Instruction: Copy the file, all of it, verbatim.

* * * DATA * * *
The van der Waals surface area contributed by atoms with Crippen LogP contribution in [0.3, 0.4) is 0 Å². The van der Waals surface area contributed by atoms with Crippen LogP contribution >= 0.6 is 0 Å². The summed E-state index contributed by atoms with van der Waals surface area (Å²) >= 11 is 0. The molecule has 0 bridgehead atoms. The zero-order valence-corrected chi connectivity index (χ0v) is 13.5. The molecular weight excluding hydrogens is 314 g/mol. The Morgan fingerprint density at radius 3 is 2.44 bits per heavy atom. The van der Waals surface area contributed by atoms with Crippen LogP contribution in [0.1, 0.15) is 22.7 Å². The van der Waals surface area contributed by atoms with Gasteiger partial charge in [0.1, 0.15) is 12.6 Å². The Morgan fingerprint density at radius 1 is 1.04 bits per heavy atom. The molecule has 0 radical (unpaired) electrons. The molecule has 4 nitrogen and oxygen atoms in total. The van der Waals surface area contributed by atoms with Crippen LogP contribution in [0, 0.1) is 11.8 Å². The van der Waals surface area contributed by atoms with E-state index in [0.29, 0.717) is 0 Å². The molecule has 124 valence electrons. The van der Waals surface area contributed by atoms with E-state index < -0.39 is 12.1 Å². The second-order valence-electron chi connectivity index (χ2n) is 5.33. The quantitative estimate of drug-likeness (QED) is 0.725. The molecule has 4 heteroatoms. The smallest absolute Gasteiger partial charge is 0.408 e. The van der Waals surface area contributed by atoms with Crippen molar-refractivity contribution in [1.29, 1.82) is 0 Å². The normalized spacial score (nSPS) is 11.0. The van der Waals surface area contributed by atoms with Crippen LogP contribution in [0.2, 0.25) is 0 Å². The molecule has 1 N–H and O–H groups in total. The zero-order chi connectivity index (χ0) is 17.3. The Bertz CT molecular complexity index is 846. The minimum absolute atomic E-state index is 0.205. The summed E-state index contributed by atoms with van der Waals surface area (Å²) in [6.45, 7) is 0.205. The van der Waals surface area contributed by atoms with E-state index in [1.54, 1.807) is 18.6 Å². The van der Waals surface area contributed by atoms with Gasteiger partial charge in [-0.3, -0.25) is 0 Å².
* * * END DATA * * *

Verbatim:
The van der Waals surface area contributed by atoms with Crippen LogP contribution in [0.3, 0.4) is 0 Å². The van der Waals surface area contributed by atoms with Crippen LogP contribution >= 0.6 is 0 Å². The summed E-state index contributed by atoms with van der Waals surface area (Å²) >= 11 is 0. The molecule has 0 bridgehead atoms. The zero-order valence-corrected chi connectivity index (χ0v) is 13.5. The molecular weight excluding hydrogens is 314 g/mol. The Morgan fingerprint density at radius 3 is 2.44 bits per heavy atom. The van der Waals surface area contributed by atoms with Crippen LogP contribution in [0.1, 0.15) is 22.7 Å². The van der Waals surface area contributed by atoms with Gasteiger partial charge in [0.1, 0.15) is 12.6 Å². The Morgan fingerprint density at radius 1 is 1.04 bits per heavy atom. The molecule has 0 radical (unpaired) electrons. The molecule has 4 nitrogen and oxygen atoms in total. The van der Waals surface area contributed by atoms with Crippen LogP contribution in [0, 0.1) is 11.8 Å². The van der Waals surface area contributed by atoms with E-state index in [0.29, 0.717) is 0 Å². The molecule has 124 valence electrons. The van der Waals surface area contributed by atoms with E-state index < -0.39 is 12.1 Å². The second-order valence-electron chi connectivity index (χ2n) is 5.33. The quantitative estimate of drug-likeness (QED) is 0.725. The molecule has 4 heteroatoms. The smallest absolute Gasteiger partial charge is 0.408 e. The van der Waals surface area contributed by atoms with Crippen molar-refractivity contribution in [1.29, 1.82) is 0 Å². The normalized spacial score (nSPS) is 11.0. The van der Waals surface area contributed by atoms with Crippen LogP contribution in [0.2, 0.25) is 0 Å². The molecule has 1 N–H and O–H groups in total. The zero-order chi connectivity index (χ0) is 17.3. The Bertz CT molecular complexity index is 846. The minimum absolute atomic E-state index is 0.205. The summed E-state index contributed by atoms with van der Waals surface area (Å²) in [6.45, 7) is 0.205. The van der Waals surface area contributed by atoms with E-state index in [1.54, 1.807) is 18.6 Å². The van der Waals surface area contributed by atoms with Gasteiger partial charge in [-0.3, -0.25) is 0 Å².